Judgments Of the Supreme Court

Tracey -v- Independent Star Ltd & Anor
Neutral Citation:
[2019] IESC 67
Supreme Court Record Number:
Court of Appeal Record Number:
High Court Record Number:
2008 11102 P
Date of Delivery:
Supreme Court
Composition of Court:
MacMenamin J., Dunne J., Peart J
Judgment by:
MacMenamin J.
Appeal allowed


[Supreme Court Record No. 455/2011]

[Court of Appeal Record No. 2014/326]

[High Court Record No. 2008/11102P]

MacMenamin J.
Dunne J.
Peart J.






Judgment of Mr. Justice John MacMenamin dated the 30th day of July, 2019

1. The general background circumstances to this appeal are very similar to the earlier judgment delivered today, viz. Kevin Tracey, plaintiff/appellant v. Irish Times Limited, Geraldine Kennedy & Eoin McVeigh, MacMenamin J., Dunne J., Peart J., High Court Record No. 2008/11101P, Supreme Court Record No. 454/2011.

2. Again, an allegedly defamatory article was published by the defendants, on the 17th September, 2004. On this occasion, it was headed “Man convicted over ball row assault”. The text of the article read:

      “A man who last year took a noise nuisance action against his neighbour, Circuit Court Judge Michael White, was yesterday convicted of assaulting another neighbour.

      However, Kevin Treacey [sic], an engineer from Park Lane, Chapelizod, Dublin, was given the Probation Act because the assault, a push, was of a minor nature, Judge Michael Connellan ruled. In March last year, Mr. Treacey was ordered to pay €1,500 legal costs of an aborted noise nuisance action against his next door neighbour, Judge White.

      Yesterday’s case arose out of a dispute over local children playing football outside the Treacey home in April last year.

      Dublin District Court heard Mr. Treacey went out three times to ask them to move away when the ball hit the wall of his house. The ball eventually hit one of Mr. Treacey’s windows, though it didn’t break it, and he went up and picked the ball up. Mrs. Skinner asked for the ball back, and was pushed by Mr. Treacey in a confrontation.”

3. The appellant lays emphasis on the fact that the heading of the article read “Man convicted over ball row assault”, and in the body of the report, wherein it was stated that the appellant was yesterday “convicted of assault [a neighbour]”.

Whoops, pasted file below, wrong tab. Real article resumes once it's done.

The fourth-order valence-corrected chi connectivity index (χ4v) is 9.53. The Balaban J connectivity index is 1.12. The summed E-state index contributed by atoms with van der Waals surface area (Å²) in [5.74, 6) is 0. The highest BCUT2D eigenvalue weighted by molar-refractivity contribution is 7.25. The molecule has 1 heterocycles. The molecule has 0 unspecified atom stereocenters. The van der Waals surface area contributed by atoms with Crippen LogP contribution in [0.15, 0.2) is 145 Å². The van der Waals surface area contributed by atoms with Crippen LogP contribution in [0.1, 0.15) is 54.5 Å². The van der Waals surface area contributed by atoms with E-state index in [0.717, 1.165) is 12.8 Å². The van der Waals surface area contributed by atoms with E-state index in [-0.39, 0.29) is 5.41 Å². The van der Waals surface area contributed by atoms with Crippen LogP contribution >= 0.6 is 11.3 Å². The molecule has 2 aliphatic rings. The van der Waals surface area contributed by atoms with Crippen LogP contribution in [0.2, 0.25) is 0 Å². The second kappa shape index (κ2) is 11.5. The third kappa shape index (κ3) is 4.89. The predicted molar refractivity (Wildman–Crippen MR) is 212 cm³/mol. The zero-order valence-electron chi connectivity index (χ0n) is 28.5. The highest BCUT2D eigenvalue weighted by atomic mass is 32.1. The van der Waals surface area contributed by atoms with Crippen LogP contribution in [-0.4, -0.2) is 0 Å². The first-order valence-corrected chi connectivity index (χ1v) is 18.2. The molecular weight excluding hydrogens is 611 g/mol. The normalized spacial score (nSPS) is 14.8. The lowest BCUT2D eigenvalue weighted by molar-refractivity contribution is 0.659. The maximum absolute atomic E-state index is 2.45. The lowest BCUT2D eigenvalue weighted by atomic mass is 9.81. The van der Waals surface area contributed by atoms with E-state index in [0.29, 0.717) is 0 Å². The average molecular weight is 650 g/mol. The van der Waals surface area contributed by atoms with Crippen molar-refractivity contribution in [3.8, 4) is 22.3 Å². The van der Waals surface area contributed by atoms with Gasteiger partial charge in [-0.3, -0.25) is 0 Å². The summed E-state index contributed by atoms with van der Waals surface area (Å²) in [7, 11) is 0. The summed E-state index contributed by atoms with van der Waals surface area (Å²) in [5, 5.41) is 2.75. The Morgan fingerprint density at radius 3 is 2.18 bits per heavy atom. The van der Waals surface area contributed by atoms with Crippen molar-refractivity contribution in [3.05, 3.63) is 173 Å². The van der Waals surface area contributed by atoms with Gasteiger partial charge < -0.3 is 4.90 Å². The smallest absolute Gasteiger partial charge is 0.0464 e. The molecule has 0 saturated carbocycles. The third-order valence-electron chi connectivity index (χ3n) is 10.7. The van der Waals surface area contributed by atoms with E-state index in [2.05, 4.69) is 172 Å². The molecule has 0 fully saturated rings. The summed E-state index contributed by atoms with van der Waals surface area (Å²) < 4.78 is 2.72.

4. Here, counsel on behalf of the defendants, who are the respondents in this appeal, points out that the proceedings were not issued until the 23rd December, 2008, and not served until the 18th December, 2009, some five years after the publication of the article. The oral and written submissions were careful and detailed. They fully set out relevant material, quoting Gatley on Libel & Slander, 12th Edition. They draw the necessary distinction between an application under Order 19, Rule 28, of the Rules of the Superior Courts, and the inherent jurisdiction to strike out proceedings. Counsel also draws attention to authorities in this area, such as Keohane v. Hynes [2014] IESC 66, and the judgment of this Court in Ewing v. Ireland & Others [2013] IESC 44. Counsel submits that the proceedings herein are not complex, and that by contrast to Moylist Construction Ltd v. Doheny [2016] 2 I.R. 283, the proceedings are not “of such complexity as would have prevented the High Court from making a determination that the proceedings were bound to fail”.

5. Counsel has made his arguments in this case clearly and persuasively. But, the observations regarding the balance of rights made in the Irish Times judgment are likewise applicable here. I am not persuaded that there is any factor in this case which would persuade this Court that it should depart from the general form of order made in the Irish Times judgment, and the observations contained therein. I would allow the appeal and remit the motion for rehearing in the High Court.

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